In recent decades, however, electoral redistribution has been driven less by partisan politics than by population dynamics. Successive electoral reforms have diminished the process’ discretionary nature. Federal electoral law now provides an exhaustive list of redistribution triggers that leave no room for discretionary redistributions at the behest of the government or parliament.
Why do redistributions take place?
Since 1901 there have been 87 federal electoral redistributions, in addition to four “pre-distributions” in 1900 ahead of the first federal election.
Since the introduction of the mandatory and automatic triggers for redistribution in 1983, redistributions have increased in frequency from about once a decade to about one every five years.
Five distinct events can trigger redistributions:
executive or legislative initiative;
changes in the legislature’s size;
changes in the state’s population share;
the passage of time.
What are these? Which are still relevant today?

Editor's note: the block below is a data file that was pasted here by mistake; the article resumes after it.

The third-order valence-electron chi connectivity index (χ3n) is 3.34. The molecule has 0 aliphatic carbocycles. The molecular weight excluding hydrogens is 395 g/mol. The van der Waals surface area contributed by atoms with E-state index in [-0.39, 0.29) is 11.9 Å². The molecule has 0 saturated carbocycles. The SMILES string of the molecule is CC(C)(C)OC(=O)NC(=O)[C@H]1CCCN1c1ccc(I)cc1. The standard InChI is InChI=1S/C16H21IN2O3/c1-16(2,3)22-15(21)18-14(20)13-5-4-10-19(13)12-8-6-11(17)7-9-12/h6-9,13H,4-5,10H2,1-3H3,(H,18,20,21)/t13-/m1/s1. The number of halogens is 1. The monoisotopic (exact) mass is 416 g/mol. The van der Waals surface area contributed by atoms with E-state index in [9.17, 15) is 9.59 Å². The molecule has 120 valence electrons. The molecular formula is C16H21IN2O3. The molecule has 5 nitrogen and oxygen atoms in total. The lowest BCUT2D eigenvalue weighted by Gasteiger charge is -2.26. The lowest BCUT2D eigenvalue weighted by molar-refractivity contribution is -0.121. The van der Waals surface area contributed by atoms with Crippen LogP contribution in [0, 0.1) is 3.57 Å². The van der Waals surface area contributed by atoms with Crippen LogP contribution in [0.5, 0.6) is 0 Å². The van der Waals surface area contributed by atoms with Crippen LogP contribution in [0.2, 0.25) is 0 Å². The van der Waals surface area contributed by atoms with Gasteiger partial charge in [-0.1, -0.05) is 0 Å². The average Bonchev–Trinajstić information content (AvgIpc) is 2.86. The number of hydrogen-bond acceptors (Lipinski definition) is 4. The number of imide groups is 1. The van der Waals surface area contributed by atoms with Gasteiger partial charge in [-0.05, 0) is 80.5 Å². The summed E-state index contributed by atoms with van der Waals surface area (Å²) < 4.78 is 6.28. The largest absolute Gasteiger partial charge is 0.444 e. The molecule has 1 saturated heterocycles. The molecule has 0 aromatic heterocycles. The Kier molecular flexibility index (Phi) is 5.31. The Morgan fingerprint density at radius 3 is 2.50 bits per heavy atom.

Executive or legislative initiative. Between 1901 and 1975, the government either rejected or ignored 35 redistributions proposed by the redistribution commissioners, often for the sake of political advantage. While this discretionary trigger has been historically significant – resulting in 15% of all redistributions – there is no longer any room for for government or parliament to request discretionary redistributions.
Changing size of the legislature. Federal parliament’s size was twice increased (1948 and 1983) and led to the automatic triggering of ten state-wide redistributions and three additional redistributions at the government’s discretion to accommodate the new allocations of electorates.
Change in state population share. The constitutional principle that the number of electorates be proportional to each state’s population recognises that populations are dynamic and that each state’s population share will change over time in response to regional variations in fertility, mortality and migration.